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CLINICAL PEARLS
Year : 2021  |  Volume : 8  |  Issue : 2  |  Page : 93-106

The complex conundrum of geriatric depression and dementias: Revisiting the clinical ambiguity


1 Consultant Psychiatrist, Kolkata, Bangalore, India
2 Consultant Geriatric Psychiatrist, Kolkata, Member, International Psychogeriatric Association, Bengaluru, Karnataka, India

Correspondence Address:
Dr. Debanjan Banerjee
Consultant Geriatric Psychiatrist, Kolkata; Member, International Psychogeriatric Association, Bengaluru
India
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Source of Support: None, Conflict of Interest: None


DOI: 10.4103/jgmh.jgmh_21_21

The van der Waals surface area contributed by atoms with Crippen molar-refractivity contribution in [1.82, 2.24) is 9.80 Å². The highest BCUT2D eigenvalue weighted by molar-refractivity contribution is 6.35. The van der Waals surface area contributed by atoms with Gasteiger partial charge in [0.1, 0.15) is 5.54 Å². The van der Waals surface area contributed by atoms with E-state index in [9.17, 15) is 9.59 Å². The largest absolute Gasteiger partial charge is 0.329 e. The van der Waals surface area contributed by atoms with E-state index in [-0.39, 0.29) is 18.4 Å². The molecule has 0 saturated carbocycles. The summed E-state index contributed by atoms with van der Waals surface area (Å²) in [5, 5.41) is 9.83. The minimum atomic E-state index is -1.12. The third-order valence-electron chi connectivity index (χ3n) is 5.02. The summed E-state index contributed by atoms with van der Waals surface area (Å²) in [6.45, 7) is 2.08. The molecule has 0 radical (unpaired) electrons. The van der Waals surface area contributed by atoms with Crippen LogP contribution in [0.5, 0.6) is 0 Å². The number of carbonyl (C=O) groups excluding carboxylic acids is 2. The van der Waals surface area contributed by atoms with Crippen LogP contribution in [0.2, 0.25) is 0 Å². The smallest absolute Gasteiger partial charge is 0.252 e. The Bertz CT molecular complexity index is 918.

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Late-life depression (LLD), mild cognitive impairment (MCI), and dementia are clinically distinct yet interrelated disease constructs, wherein LLD can be a prodrome, risk factor, comorbidity, or consequence of MCI and dementia. There is considerable prevalence of depression in those with MCI or dementia, and vice versa, with maximum evidence in Alzheimer's disease. These intersections often form one of the most confusing aspects of psychogeriatric practice, leading to under-detection and mismanagement of depression, thus leading to incomplete recovery in most cases. This article focuses on this clinical ambiguity in daily practice, reviews the clinico-investigative pointers for the LLD–dementia intersection, and puts forward clinical and research recommendations in view of the available evidence. Although there is conflicting evidence regarding the cause–effect relationship between LLD, MCI, and dementia, it is likely that these constructs share some common pathological processes and are often associated with each other within a longitudinal clinical continuum. This is a linear yet complex bidirectional association: either the comorbid depression exaggerates preexisting cognitive deficits or chronic persistent depression eventually leads to major neurocognitive disorders, not to mention depression as a part of behavioral and psychological symptoms of dementia, which often impairs quality of life and psychosocial morbidity. Thus, a comprehensive approach, including tailored history, neuropsychiatric examination, and relevant investigations, is necessary for assessing the differentials, with a sound clinical understanding being vital to the process. Depression, if suspected, must be treated adequately with longitudinal neuropsychological reviews. Future research warrants elucidating precision biomarkers unique to these clinicopathological entities.


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